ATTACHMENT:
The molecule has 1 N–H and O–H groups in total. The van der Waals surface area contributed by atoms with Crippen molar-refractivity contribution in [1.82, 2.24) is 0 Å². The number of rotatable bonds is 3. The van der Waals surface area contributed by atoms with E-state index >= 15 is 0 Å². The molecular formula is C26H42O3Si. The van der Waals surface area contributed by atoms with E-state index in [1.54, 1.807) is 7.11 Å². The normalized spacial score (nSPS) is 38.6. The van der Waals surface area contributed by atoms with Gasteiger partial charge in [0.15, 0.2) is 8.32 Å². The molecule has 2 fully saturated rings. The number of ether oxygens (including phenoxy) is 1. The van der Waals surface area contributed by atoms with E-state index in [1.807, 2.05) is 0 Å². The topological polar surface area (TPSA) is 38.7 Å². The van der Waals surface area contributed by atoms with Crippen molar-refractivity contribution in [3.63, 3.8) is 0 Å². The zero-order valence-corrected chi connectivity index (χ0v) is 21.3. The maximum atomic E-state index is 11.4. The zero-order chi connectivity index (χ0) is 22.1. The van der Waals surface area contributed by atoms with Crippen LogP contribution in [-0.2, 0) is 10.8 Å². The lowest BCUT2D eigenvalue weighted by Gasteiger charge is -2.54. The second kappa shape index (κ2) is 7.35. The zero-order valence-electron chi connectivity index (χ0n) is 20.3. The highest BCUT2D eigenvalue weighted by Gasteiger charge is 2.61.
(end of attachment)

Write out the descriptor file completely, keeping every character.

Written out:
The molecule has 1 N–H and O–H groups in total. The van der Waals surface area contributed by atoms with Crippen molar-refractivity contribution in [1.82, 2.24) is 0 Å². The number of rotatable bonds is 3. The van der Waals surface area contributed by atoms with E-state index >= 15 is 0 Å². The molecular formula is C26H42O3Si. The van der Waals surface area contributed by atoms with E-state index in [1.54, 1.807) is 7.11 Å². The normalized spacial score (nSPS) is 38.6. The van der Waals surface area contributed by atoms with Gasteiger partial charge in [0.15, 0.2) is 8.32 Å². The molecule has 2 fully saturated rings. The number of ether oxygens (including phenoxy) is 1. The van der Waals surface area contributed by atoms with E-state index in [1.807, 2.05) is 0 Å². The topological polar surface area (TPSA) is 38.7 Å². The van der Waals surface area contributed by atoms with Crippen molar-refractivity contribution in [3.63, 3.8) is 0 Å². The zero-order valence-corrected chi connectivity index (χ0v) is 21.3. The maximum atomic E-state index is 11.4. The zero-order chi connectivity index (χ0) is 22.1. The van der Waals surface area contributed by atoms with Crippen LogP contribution in [-0.2, 0) is 10.8 Å². The lowest BCUT2D eigenvalue weighted by Gasteiger charge is -2.54. The second kappa shape index (κ2) is 7.35. The zero-order valence-electron chi connectivity index (χ0n) is 20.3. The highest BCUT2D eigenvalue weighted by Gasteiger charge is 2.61.